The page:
John Locke and Thomas Hobbes were two main political philosophers during the seventeenth century. Hobbes is largely known for his writing of the “Leviathan”, and Locke for authoring “An Essay Concerning Human Understanding. ” Included in their essays, both men discuss the purpose and structure of government, natural law, and the characteristics of man in and out of the state of nature.
The two men’s opinion of man vary widely. Hobbes sees man as being evil, whereas Locke views man in a much more optimistic light.
While in the state of nature and under natural law, they both agree that man is equal.However, their ideas of natural law differ greatly.
Hobbes positions himself with the view that the state of nature is a state of war where every man is for himself and loyalty to another being will only bring dismay. Contrastingly, Locke sees natural law and the state of nature as a place of equality and freedom for all.
Locke therefore believes that government is necessary in order to preserve natural law, and on the contrary, Hobbes sees government as necessary in order to control natural law. Hobbes and Locke see mankind’s natural characteristics in two very different ways.
Hobbes describes the life of man as “solitary, poor, nasty, brutish, and short”. It is obvious he does not view man in a high fashion. He also says that men cannot believe that there are others as or more wise than themselves, expressing his discontent with how selfish men are. Conversely, Locke views mankind’s natural characteristics much more optimistically.
He sees man to be governed by logical reason. Locke understands man to be capable individuals able to think rationally and have the desire to coexist peacefully.Hobbes and Locke disagree on mankind’s natural characteristics, but dealing with natural law their degree of their disagreement grows much larger with little room for concurrence. The main thing that Hobbes and Locke can seem to agree on, with respect to natural law, is that all men are equal in nature.
According to Hobbes, this equality exists in a state of anarchy or war; in order for survival every man has a right to live and as a result to obtain anything he needs to survive. He suggests this state of war is a state of equality because even the weakest can muster enough strength to kill the strong.In Hobbes’s opinion, no one is superior, because they are all equal in their level of evil. In partial agreement with Hobbes, Locke also believe no one is superior in the state of nature.
In contrast however, he states that men are naturally in a state of peace and freedom. This is displaying his belief that men and good by nature and can coexist happily according to his interpretation of natural law without the need for constant struggle and war. Locke does make the claim that war is still necessary however only to fight off a man who makes war against him. In general, he believes that it is beneficial for humans to follow natural law.
Since natural law is good, and not evil for Locke, it is therefore the role of government to preserve natural law. For Hobbes on the other hand, government must exist in order to control natural law. He reasons that the populace will obey and abide by the laws of the government in fear of a punishment by the sovereign. In his work, he points out men will follow government only because of their selfish reasons and because they are truly evil.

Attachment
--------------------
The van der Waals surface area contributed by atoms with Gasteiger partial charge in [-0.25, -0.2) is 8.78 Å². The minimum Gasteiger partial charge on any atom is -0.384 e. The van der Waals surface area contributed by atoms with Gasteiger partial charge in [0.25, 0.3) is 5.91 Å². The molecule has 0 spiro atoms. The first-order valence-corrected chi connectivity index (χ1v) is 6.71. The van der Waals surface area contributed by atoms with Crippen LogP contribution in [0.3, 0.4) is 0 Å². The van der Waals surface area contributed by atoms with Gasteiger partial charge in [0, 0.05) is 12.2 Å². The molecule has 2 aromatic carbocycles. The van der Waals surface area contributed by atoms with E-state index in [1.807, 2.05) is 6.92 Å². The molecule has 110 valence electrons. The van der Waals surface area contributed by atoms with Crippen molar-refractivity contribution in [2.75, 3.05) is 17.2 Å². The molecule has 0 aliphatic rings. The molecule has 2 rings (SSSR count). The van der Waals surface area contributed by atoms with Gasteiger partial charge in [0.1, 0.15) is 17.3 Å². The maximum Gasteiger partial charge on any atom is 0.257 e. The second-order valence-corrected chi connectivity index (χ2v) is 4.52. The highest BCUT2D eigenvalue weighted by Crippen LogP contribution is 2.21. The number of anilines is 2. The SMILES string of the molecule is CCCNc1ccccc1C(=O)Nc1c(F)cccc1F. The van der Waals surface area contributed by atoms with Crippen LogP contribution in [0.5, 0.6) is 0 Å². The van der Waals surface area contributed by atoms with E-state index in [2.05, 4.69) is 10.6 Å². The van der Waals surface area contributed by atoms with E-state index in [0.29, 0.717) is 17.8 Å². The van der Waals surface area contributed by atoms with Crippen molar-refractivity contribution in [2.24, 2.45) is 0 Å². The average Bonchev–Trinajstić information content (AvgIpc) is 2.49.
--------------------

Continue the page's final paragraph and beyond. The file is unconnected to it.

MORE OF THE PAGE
Also that man will do anything to leave the state of nature, since that is the ultimate undesirable, uncivilized atmosphere. Locke sees government, as merely a preservation of that which is already good.Locke believed that people are willing to unite under a form of government to preserve their lives, liberty, and estate. Since natural law is already good, government not only preserves natural law, but also works to enhance it.
The ideas presented by Hobbes and Locke are often in opposition. Hobbes views humanity much more pessimistically; viewing men as evil according to natural law and government a way to eliminate natural law. Locke takes a much more optimistic stance; viewing government a means to preserve the state of nature and enhance it as men are naturally peaceful and equal.Discarding the differences in ideology, their ideas were radical for their time.
The interest they took in natural law, man’s natural characteristics, and the role of government, provided inspiration for, and was the focus of many literary works for the future. In my opinion both philosophers provide a very convincing argument towards man in the state of nature and natural law. It all comes down to whether an individual can function without being governed, or whether he needs guidance in his everyday life. Hobbes Leviathan to me seemed the quintessential handbook for despots.
That one ruler ruling over an entire nation would be rational if only the leader was fair and provided justice to his citizens if favor of the citizens. However referring to the state of nature, I believe that man has been endowed with reason which would fuel our self-preservation. In a state of nature it goes against reason to harm others since we want to preserve ourselves; by nature we want to preserve mankind. How is it logical that evolution or nature (or God for that matter) to endow us with qualities that would eventually destroy us?It has shown the native Americans lived in a society without anyone enforcing the rules and with no King.
Granted this isn’t the bare state of nature however it comes very close. Early explorers to America found them to be in widespread trade and cooperation. The constitution of the Iriqouis Nation dates to the 1300s and is explicit in the liberties of individual and the obligations of elected rulers. Also the current crisis in Japan has proved surprising because of the mass cooperation of its citizens and the absence of crime.
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